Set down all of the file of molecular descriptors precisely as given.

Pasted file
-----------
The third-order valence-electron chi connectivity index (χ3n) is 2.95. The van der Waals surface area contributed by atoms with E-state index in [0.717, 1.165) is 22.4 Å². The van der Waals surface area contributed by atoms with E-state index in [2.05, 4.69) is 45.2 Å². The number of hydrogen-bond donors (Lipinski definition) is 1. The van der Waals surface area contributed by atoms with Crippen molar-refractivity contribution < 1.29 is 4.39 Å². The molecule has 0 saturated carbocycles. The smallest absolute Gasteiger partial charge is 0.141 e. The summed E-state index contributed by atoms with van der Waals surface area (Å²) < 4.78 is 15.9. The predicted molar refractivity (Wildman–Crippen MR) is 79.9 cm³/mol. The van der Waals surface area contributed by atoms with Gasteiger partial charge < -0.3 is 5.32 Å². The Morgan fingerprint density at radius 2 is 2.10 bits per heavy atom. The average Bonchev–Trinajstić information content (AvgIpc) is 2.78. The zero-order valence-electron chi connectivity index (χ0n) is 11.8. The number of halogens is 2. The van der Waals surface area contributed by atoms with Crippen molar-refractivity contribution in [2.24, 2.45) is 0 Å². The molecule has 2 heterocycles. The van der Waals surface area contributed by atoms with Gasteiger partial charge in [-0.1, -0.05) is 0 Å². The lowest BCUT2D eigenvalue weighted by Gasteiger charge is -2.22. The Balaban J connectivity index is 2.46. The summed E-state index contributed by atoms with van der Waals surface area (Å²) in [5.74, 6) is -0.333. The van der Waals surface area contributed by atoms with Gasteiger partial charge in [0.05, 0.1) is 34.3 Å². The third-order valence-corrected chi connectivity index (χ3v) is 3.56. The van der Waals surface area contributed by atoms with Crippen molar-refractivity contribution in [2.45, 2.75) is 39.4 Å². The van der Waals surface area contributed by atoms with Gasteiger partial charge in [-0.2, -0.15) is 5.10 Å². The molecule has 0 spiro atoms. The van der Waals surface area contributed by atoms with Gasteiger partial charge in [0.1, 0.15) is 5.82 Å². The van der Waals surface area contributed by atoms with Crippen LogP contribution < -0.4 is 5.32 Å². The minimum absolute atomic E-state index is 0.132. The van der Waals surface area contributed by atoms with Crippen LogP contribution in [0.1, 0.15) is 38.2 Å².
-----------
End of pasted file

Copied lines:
The third-order valence-electron chi connectivity index (χ3n) is 2.95. The van der Waals surface area contributed by atoms with E-state index in [0.717, 1.165) is 22.4 Å². The van der Waals surface area contributed by atoms with E-state index in [2.05, 4.69) is 45.2 Å². The number of hydrogen-bond donors (Lipinski definition) is 1. The van der Waals surface area contributed by atoms with Crippen molar-refractivity contribution < 1.29 is 4.39 Å². The molecule has 0 saturated carbocycles. The smallest absolute Gasteiger partial charge is 0.141 e. The summed E-state index contributed by atoms with van der Waals surface area (Å²) < 4.78 is 15.9. The predicted molar refractivity (Wildman–Crippen MR) is 79.9 cm³/mol. The van der Waals surface area contributed by atoms with Gasteiger partial charge < -0.3 is 5.32 Å². The Morgan fingerprint density at radius 2 is 2.10 bits per heavy atom. The average Bonchev–Trinajstić information content (AvgIpc) is 2.78. The zero-order valence-electron chi connectivity index (χ0n) is 11.8. The number of halogens is 2. The van der Waals surface area contributed by atoms with Crippen molar-refractivity contribution in [2.24, 2.45) is 0 Å². The molecule has 2 heterocycles. The van der Waals surface area contributed by atoms with Gasteiger partial charge in [-0.1, -0.05) is 0 Å². The lowest BCUT2D eigenvalue weighted by Gasteiger charge is -2.22. The Balaban J connectivity index is 2.46. The summed E-state index contributed by atoms with van der Waals surface area (Å²) in [5.74, 6) is -0.333. The van der Waals surface area contributed by atoms with Gasteiger partial charge in [0.05, 0.1) is 34.3 Å². The third-order valence-corrected chi connectivity index (χ3v) is 3.56. The van der Waals surface area contributed by atoms with Crippen molar-refractivity contribution in [2.45, 2.75) is 39.4 Å². The van der Waals surface area contributed by atoms with Gasteiger partial charge in [-0.2, -0.15) is 5.10 Å². The molecule has 0 spiro atoms. The van der Waals surface area contributed by atoms with Gasteiger partial charge in [0.1, 0.15) is 5.82 Å². The van der Waals surface area contributed by atoms with Crippen LogP contribution < -0.4 is 5.32 Å². The minimum absolute atomic E-state index is 0.132. The van der Waals surface area contributed by atoms with Crippen LogP contribution in [0.1, 0.15) is 38.2 Å².